Mi 26.05. K. S. Kanne - Excavating Equestrians
Excavating Equestrians: Women and Horses in the Archaeological RecordKatherine S. Kanne, Northwestern University
Despite that riding is typically gendered female in the present, equestrianism is almost always gendered male in the past. Beginning with my research from the Middle Bronze Age in Hungary, I survey the archaeological record to excavate relationships between women and horses. Advances in ancient DNA, stable isotope analyses, and more accurate sexing of burials based on human remains, rather than grave goods, allows us to appreciate the antiquity of female equestrians as the norm, rather than the exception. I explore how women regularly rode through time, ultimately repositioning women as vanguards of early equestrianism, and of equestrianism more broadly.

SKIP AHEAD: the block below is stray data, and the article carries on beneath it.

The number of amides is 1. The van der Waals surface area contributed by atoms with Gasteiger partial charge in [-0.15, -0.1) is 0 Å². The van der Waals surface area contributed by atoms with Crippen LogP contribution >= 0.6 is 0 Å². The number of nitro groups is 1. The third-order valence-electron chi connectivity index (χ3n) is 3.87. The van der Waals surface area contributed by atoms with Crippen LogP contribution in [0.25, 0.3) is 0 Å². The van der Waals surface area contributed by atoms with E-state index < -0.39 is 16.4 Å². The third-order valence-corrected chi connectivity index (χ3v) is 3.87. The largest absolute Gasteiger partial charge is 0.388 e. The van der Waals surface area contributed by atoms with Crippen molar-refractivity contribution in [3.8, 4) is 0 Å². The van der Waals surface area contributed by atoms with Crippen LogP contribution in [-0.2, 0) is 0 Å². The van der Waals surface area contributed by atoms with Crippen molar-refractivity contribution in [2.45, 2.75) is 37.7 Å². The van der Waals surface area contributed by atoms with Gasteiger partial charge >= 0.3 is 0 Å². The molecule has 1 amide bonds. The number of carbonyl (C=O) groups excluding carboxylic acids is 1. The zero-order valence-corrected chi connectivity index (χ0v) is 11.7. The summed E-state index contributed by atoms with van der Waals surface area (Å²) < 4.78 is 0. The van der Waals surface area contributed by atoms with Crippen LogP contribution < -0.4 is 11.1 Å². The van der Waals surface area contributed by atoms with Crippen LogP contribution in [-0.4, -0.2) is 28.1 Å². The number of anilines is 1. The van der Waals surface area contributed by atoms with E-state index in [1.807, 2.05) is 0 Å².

Seminar für Ur- und Frühgeschichte (Digitales) Colloquium Praehistoricum Sommersemester 2021
Die Veranstaltungen finden 18 Uhr c.t. als Zoom Online-Vorträge statt.
Meeting-ID: 961 2124 8134
Figure 1. Non-rider (B) compared to a probable rider (C) based on acetabular morphology, both from the Middle Bronze Age Site of Tiszafüred-Majoroshalom, Hungary (2000/1900 to 1500/1450 BC).
Figure 2. Possible overland trade routes of Middle Bronze Age Hungary (2000/1900 to 1500/1450 BC), illustrating linkages between probable female equestrians, bits, and horse abundance.